Monday, June 12, 2006

Higher Education: Another Victim of Katrina

Last semester, I took online courses at a local university. I'm an English major whose specialty lies in fiction writing, but I have an on-again, off-again love affair with history and anthropology. One of the courses I took this semester that was easily one of the best classes I have taken in my college career. It was an anthropology course entitled "Fads and Fallacies of Human Origins", and it was taught by one Dr. Shenkel.

Like most teachers that teach specialized courses, he was very passionate about what he taught, and it really shone through in his Microsoft Word lectures. Though I've never had the pleasure of meeting Dr. Shenkel in person, his enthusiasm inspired me to seek out the truth in everything. Though the class focused almost exclusively on cult archeology, once I completed the course, I was more easily able to recognize instances of fallacious thinking and identify abuse of facts. Though I was a skeptic even before I took the course, that skepticism was honed into a more powerful tool after a semester in Dr. Shenkel's class.

Unfortunately, Dr. Shenkel was one of the many human sacrifices made after Katrina. Earlier in the year he sent out an e-mail confirming that his position, like many others at the university, had been terminated:

I would like to take this opportunity to thank you for coming and putting up with the trauma of getting the university going again. As most of you should know by now, the LSU Board of Supervisors has given the Chancellor the green light for restructuring. The draft plan I have seen eliminates my position starting with the next academic year.

It's disconcerting to think that professors as inspiring and enthusiastic as Dr. Shenkel are having their positions eliminated. In my three years of college, I have only rarely encountered professors that have managed to inspire me to do outside reading; even fewer have done enough to change my entire way of thinking. Dr. Shenkel was one of these rare professors, but nevertheless, his position was eliminated.

When the semester came to a close, and with it came the obligatory end-of-the-semester course review. And for the first time in my college career, I felt compelled to write down more than just a line or two about my thoughts on Dr. Shenkel. I hoped that perhaps my opinion would somehow influence the fate of his position. Dr. Shenkel had done more than just taught me; he had changed my life.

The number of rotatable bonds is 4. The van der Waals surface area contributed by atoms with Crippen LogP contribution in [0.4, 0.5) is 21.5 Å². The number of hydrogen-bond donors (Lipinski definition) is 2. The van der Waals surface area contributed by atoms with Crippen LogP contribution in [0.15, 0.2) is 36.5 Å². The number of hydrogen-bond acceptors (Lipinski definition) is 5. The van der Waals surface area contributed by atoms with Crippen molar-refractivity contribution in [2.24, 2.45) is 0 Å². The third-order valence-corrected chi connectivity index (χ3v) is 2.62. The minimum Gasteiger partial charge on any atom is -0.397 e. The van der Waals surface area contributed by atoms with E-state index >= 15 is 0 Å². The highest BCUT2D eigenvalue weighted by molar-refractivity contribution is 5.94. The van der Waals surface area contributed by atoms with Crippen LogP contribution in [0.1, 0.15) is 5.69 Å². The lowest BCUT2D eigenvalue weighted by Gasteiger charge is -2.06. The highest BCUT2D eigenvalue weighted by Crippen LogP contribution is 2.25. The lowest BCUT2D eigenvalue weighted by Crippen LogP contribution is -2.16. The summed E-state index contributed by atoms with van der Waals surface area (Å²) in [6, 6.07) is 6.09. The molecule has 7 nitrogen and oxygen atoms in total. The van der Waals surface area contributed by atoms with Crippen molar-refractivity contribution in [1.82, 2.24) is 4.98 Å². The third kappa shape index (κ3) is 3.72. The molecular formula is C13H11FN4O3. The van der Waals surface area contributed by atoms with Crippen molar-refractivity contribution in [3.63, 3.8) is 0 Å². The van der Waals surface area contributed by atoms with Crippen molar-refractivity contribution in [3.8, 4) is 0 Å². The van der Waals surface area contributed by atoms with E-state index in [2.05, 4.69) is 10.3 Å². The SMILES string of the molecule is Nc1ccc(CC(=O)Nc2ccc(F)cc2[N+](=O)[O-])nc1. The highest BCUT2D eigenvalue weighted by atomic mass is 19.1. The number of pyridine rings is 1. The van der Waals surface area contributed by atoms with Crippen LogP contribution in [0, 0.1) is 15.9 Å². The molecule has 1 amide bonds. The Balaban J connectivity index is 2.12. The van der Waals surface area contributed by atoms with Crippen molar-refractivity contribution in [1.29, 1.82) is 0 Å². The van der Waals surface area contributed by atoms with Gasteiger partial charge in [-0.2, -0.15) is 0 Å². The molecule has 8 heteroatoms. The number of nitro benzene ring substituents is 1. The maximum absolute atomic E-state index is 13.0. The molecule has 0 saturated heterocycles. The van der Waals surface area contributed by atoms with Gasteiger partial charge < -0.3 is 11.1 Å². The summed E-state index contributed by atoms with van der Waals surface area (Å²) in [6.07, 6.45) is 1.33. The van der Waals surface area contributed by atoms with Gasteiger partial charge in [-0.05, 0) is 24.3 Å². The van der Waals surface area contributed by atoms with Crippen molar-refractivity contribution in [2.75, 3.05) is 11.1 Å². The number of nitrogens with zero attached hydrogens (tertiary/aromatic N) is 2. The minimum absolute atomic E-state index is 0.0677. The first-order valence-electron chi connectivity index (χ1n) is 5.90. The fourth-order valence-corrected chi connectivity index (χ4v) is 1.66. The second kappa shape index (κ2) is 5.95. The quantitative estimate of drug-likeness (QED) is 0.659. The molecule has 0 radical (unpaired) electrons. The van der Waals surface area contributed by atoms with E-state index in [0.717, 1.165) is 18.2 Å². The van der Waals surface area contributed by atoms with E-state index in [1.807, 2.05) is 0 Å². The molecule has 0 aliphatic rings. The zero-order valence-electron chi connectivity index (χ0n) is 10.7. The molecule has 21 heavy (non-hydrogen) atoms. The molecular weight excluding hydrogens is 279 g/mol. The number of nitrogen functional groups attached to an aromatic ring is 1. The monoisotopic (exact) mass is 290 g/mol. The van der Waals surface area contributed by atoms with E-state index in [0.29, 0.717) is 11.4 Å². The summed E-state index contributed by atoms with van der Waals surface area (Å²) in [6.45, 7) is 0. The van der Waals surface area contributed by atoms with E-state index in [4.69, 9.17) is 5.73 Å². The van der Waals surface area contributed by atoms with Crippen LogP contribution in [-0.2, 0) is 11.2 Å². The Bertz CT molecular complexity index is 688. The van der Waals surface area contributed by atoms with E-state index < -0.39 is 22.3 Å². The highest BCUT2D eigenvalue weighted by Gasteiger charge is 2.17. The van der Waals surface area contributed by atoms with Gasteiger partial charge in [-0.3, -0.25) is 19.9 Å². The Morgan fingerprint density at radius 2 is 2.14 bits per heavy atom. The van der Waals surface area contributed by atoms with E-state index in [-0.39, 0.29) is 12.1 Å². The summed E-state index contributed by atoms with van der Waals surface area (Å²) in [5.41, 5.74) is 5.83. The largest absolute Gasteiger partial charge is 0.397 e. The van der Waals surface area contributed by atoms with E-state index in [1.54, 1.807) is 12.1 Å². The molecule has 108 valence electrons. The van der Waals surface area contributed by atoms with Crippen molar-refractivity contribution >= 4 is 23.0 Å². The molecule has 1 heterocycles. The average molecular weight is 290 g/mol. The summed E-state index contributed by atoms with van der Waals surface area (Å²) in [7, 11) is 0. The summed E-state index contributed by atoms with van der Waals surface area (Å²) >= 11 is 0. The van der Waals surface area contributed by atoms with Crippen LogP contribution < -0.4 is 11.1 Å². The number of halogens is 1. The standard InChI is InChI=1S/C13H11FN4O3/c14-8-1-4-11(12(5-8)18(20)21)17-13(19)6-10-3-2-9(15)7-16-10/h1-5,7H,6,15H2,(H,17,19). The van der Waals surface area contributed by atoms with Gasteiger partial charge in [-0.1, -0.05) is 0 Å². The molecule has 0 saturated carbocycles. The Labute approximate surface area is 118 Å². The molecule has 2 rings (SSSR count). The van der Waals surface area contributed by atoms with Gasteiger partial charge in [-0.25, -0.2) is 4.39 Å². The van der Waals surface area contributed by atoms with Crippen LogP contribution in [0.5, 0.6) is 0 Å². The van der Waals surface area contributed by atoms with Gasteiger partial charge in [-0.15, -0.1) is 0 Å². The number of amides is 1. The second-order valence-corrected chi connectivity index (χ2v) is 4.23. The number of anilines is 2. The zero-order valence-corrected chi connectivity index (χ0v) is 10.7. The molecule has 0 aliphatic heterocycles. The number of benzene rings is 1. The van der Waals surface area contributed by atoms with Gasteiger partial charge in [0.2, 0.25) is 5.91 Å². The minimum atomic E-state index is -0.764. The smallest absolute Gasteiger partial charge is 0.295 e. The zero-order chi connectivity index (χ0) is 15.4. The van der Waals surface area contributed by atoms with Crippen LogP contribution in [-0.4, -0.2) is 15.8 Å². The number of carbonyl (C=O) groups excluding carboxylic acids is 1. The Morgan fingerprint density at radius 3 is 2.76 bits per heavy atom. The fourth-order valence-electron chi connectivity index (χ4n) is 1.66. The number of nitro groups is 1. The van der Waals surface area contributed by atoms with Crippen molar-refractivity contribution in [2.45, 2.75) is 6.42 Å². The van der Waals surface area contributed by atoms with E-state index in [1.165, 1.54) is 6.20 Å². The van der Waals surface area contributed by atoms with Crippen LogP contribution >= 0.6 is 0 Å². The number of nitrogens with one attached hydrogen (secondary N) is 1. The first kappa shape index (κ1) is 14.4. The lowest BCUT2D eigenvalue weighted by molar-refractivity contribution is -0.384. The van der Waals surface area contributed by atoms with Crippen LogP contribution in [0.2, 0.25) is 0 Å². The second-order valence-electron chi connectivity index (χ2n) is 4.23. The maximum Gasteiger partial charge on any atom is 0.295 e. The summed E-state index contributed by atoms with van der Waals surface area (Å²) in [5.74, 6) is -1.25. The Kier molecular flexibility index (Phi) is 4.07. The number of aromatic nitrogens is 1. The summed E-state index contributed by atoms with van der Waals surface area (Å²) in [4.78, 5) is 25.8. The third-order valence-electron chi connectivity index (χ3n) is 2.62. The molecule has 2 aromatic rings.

I greatly fear Dr. Shenkel and many other talented professors may have had their positions eliminated as a result of carpet decision-making. Perhaps if professors were evaluated on a case-by-case, administrators would have been able to recognize that Dr. Shenkel was a valuable asset to the university. Regardless, I can't help but wonder how many other fantastic professors were relinquished simply because they did not have tenure.

I can only hope that there weren't many.


Blogger Michael said...

Sorry to hear about your prof...sadly, academia, it seems, has been in 'going-out-of-business' mode, or at least 'ongoing liquidation sale' for some time. A few years ago, a good friend of mine with outstanding credentials lost his non-tenured position at LSU, and subsequently received several dozen rejection notices before being hired at a much smaller school. But I guess it improved the bottom line, or whatever nonsense substitutes for "employing qualified people capable of doing good research and inspiring their students" these days. Why invest when you can "spend your capital?"

As for you post below, about Feingold, I liked him enough to vote for him twice (I spent most of the 90's in Wisconsin--sometimes going to school and eventually getting a degree from UW). He's not perfect, but he's miles better than any other potential candidate. Can he win? Hmmm...I don't really know. He wasn't expected to win his '92 Senate race, but proved the "experts" wrong. I still remember his campaign slogan--"He knows Wisconsin like the back of his hand." The TV commercials would focus on...the back of his hand. He'd point at, say, the upper left part, and announce something like "next stop, Eau Claire." It worked...

Monday, June 12, 2006 3:40:00 PM  
Blogger jeffrey said...

Unsurprisingly, Feingold is also a favorite of mine as of late.. who I believe can be a viable candidate.. if he keeps it up. Still I have so little faith in Democrats to do anything right these days that I'm not holding my breath.

Monday, June 12, 2006 4:22:00 PM  
Blogger Michael said...

I just wish he didn't have such a thick midwestern accent...geez, it still grates on me to hear one.

Monday, June 12, 2006 6:21:00 PM  

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